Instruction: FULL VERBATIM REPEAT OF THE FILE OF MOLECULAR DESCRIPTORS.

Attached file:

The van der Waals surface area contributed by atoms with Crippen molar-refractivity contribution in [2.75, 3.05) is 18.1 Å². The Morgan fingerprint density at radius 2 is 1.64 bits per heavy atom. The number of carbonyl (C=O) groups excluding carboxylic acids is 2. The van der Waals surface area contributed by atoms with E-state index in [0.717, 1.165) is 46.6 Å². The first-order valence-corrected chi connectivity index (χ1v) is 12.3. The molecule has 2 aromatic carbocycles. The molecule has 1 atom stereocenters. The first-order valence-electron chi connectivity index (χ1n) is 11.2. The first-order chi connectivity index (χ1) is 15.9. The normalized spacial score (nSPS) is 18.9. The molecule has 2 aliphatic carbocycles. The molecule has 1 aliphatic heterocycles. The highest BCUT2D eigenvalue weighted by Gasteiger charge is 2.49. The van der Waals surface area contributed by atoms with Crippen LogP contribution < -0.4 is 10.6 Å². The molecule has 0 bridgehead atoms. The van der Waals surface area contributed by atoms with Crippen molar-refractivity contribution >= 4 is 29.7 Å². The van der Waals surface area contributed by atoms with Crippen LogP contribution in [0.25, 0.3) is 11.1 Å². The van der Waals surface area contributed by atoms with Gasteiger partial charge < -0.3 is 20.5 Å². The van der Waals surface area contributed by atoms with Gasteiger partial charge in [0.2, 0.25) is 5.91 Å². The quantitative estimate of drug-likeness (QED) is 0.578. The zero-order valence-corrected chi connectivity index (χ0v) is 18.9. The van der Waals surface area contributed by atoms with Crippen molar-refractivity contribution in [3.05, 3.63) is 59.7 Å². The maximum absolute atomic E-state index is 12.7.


The van der Waals surface area contributed by atoms with Crippen molar-refractivity contribution in [2.75, 3.05) is 18.1 Å². The Morgan fingerprint density at radius 2 is 1.64 bits per heavy atom. The number of carbonyl (C=O) groups excluding carboxylic acids is 2. The van der Waals surface area contributed by atoms with E-state index in [0.717, 1.165) is 46.6 Å². The first-order valence-corrected chi connectivity index (χ1v) is 12.3. The molecule has 2 aromatic carbocycles. The molecule has 1 atom stereocenters. The first-order valence-electron chi connectivity index (χ1n) is 11.2. The first-order chi connectivity index (χ1) is 15.9. The normalized spacial score (nSPS) is 18.9. The molecule has 2 aliphatic carbocycles. The molecule has 1 aliphatic heterocycles. The highest BCUT2D eigenvalue weighted by Gasteiger charge is 2.49. The van der Waals surface area contributed by atoms with Crippen LogP contribution < -0.4 is 10.6 Å². The molecule has 0 bridgehead atoms. The van der Waals surface area contributed by atoms with Crippen molar-refractivity contribution >= 4 is 29.7 Å². The van der Waals surface area contributed by atoms with Crippen LogP contribution in [0.25, 0.3) is 11.1 Å². The van der Waals surface area contributed by atoms with Gasteiger partial charge < -0.3 is 20.5 Å². The van der Waals surface area contributed by atoms with Gasteiger partial charge in [0.2, 0.25) is 5.91 Å². The quantitative estimate of drug-likeness (QED) is 0.578. The zero-order valence-corrected chi connectivity index (χ0v) is 18.9. The van der Waals surface area contributed by atoms with Crippen molar-refractivity contribution in [3.05, 3.63) is 59.7 Å². The maximum absolute atomic E-state index is 12.7.